## popcontrol:log(dose)     1.6188     0.2547   6.355 2.09e-10 ***
## popresistant:log(dose)   1.5064     0.2253   6.686 2.29e-11 ***
## ---
## Signif. codes:  0 '***' 0.001 '**' 0.01 '*' 0.05 '.' 0.1 ' ' 1
## 
## (Dispersion parameter for binomial family taken to be 1)
## 
##     Null deviance: 970.41  on 700  degrees of freedom
## Residual deviance: 181.42  on 696  degrees of freedom
## AIC: 189.42
## 
## Number of Fisher Scoring iterations: 8

Now lets try fitting the same model using a Bayesian approach. I am using the rethinking package by Richard McElreath, whose book Statistical Rethinking I highly recommend. From the plots below, the fits are nearly indistinguishable.

db_stan = db %>%
  mutate(
    logdose = log(dose),
    pop = ifelse(pop == 'control', 1, 2)) %>%
  as.data.frame

m2 <- rethinking::map(
  alist(
    outcome ~ dbinom( 1 , p ) ,
    logit(p) <- a[pop] + b[pop]*logdose ,
    a[pop]  ~ dnorm(0, 10),
    b[pop]  ~ dnorm(0, 10)
  ),
  data = db_stan, start = list(a = c(-3, -5), b = c(1.4, 1.6)) #, chains=2 , iter=2500 , warmup=500 
)
precis(m2, depth = 2)
##       Mean StdDev  5.5% 94.5%
## a[1] -3.73   0.61 -4.70 -2.75
## a[2] -5.66   0.90 -7.09 -4.22
## b[1]  1.61   0.25  1.21  2.02
## b[2]  1.49   0.22  1.14  1.85
m2pred = expand.grid(
  pop = 1:2,
  logdose = log(10^seq(-2, 4, length = 100))
)
mu <- link( m2 , data=m2pred)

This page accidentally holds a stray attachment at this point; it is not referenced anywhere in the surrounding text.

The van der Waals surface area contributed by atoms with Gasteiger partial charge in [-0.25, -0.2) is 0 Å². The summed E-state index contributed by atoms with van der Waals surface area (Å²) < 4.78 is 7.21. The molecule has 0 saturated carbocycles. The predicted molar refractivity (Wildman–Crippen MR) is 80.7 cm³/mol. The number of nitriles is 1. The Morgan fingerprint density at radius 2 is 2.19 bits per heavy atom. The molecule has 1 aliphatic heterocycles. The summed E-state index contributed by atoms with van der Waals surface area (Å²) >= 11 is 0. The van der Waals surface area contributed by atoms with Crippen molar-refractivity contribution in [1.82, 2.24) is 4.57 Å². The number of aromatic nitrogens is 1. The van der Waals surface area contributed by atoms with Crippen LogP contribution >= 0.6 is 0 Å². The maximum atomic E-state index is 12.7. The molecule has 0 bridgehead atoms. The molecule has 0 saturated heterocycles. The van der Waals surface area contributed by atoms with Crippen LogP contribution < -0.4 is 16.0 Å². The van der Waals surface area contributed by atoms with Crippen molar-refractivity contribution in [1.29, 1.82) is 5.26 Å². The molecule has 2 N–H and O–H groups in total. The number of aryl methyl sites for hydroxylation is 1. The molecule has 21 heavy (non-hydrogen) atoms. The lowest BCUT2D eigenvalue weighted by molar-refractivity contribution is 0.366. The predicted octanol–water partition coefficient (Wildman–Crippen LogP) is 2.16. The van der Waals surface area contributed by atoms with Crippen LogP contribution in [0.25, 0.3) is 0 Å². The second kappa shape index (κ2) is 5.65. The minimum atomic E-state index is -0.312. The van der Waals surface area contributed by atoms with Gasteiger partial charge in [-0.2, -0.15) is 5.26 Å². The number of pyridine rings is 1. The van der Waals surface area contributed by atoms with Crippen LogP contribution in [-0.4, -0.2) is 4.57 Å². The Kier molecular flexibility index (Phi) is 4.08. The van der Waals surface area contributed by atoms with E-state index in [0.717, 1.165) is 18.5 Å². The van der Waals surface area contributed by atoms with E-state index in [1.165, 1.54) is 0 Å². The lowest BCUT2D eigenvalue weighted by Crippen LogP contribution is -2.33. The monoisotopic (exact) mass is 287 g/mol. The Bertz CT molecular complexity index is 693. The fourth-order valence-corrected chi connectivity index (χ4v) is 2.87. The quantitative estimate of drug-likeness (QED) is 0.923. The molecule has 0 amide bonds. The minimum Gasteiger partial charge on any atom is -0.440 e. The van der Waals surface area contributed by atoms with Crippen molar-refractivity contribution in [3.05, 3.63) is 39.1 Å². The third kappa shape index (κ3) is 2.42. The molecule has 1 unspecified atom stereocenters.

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m2pred$mu.mean <- apply( mu , 2 , mean )
m2pred[,c('PIL', 'PIH')] <- t(apply( mu , 2 , PI , prob = 0.95))
m2pred$pop = ifelse(m2pred$pop == 1, 'control', 'resistant')

p_bayes = ggplot(m2pred, aes(x = exp(logdose))) + 
  geom_line(aes(y = mu.mean, colour = pop)) +
  geom_ribbon(aes(ymin = PIL, ymax = PIH , fill = pop), alpha = 0.5) + 
  geom_point(data = d, aes(dose, dead/total, colour = pop)) +
  scale_x_log10() + 
  ylab('dead/total') + 
  xlab('omethoate (mg/L)') + 
  ggtitle('Bayesian') +
  mydarktheme
cowplot::plot_grid(p_freq, p_bayes, ncol = 2)

The dose at which some proportion of mortality occurs (e.g. 50%) has classically been a common summary statistic as it can be convienient to talk about mortality in terms of doses rather than model coefficients. This can be computed algebraically from the regression equation for each population as \(logit(y) = a + b x_{dose}\), which can be solved as \(x_{dose} = (log(\frac{y}{1-y}) - a)/b\). The lethal dose required for 50% mortality occurs when \(y = 0.5\) or \(x_{LD50} = -a/b\).